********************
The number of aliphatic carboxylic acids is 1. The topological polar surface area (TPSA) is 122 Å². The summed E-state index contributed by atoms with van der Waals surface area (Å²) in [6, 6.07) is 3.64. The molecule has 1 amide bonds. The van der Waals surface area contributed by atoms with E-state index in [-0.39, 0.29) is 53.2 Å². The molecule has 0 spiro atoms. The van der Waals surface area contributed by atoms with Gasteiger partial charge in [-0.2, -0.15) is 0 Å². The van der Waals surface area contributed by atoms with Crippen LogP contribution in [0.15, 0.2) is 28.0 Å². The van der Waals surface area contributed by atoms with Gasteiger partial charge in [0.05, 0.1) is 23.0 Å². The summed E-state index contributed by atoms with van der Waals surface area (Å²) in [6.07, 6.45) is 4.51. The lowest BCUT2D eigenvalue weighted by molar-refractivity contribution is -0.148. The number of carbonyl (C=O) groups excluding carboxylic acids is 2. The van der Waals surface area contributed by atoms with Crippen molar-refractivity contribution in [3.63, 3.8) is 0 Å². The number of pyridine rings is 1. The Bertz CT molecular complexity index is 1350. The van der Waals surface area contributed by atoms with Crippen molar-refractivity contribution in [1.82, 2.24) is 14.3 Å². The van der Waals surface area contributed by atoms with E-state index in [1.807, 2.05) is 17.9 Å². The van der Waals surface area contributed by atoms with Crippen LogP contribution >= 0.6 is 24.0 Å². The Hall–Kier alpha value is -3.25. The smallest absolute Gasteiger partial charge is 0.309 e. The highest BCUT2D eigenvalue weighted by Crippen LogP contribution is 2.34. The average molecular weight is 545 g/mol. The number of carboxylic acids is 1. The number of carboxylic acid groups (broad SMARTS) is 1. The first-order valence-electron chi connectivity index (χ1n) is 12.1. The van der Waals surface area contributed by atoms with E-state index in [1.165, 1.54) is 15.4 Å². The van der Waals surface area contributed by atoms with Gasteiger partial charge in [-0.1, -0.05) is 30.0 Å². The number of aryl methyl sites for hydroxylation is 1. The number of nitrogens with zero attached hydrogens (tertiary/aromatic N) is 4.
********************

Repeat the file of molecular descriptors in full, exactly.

The number of aliphatic carboxylic acids is 1. The topological polar surface area (TPSA) is 122 Å². The summed E-state index contributed by atoms with van der Waals surface area (Å²) in [6, 6.07) is 3.64. The molecule has 1 amide bonds. The van der Waals surface area contributed by atoms with E-state index in [-0.39, 0.29) is 53.2 Å². The molecule has 0 spiro atoms. The van der Waals surface area contributed by atoms with Gasteiger partial charge in [-0.2, -0.15) is 0 Å². The van der Waals surface area contributed by atoms with Crippen LogP contribution in [0.15, 0.2) is 28.0 Å². The van der Waals surface area contributed by atoms with Gasteiger partial charge in [0.05, 0.1) is 23.0 Å². The summed E-state index contributed by atoms with van der Waals surface area (Å²) in [6.07, 6.45) is 4.51. The lowest BCUT2D eigenvalue weighted by molar-refractivity contribution is -0.148. The number of carbonyl (C=O) groups excluding carboxylic acids is 2. The van der Waals surface area contributed by atoms with Crippen molar-refractivity contribution in [3.63, 3.8) is 0 Å². The number of pyridine rings is 1. The Bertz CT molecular complexity index is 1350. The van der Waals surface area contributed by atoms with Crippen molar-refractivity contribution in [1.82, 2.24) is 14.3 Å². The van der Waals surface area contributed by atoms with E-state index in [1.807, 2.05) is 17.9 Å². The van der Waals surface area contributed by atoms with Crippen LogP contribution >= 0.6 is 24.0 Å². The Hall–Kier alpha value is -3.25. The smallest absolute Gasteiger partial charge is 0.309 e. The highest BCUT2D eigenvalue weighted by Crippen LogP contribution is 2.34. The average molecular weight is 545 g/mol. The number of carboxylic acids is 1. The number of carboxylic acid groups (broad SMARTS) is 1. The first-order valence-electron chi connectivity index (χ1n) is 12.1. The van der Waals surface area contributed by atoms with E-state index in [1.165, 1.54) is 15.4 Å². The van der Waals surface area contributed by atoms with Gasteiger partial charge in [-0.1, -0.05) is 30.0 Å². The number of aryl methyl sites for hydroxylation is 1. The number of nitrogens with zero attached hydrogens (tertiary/aromatic N) is 4.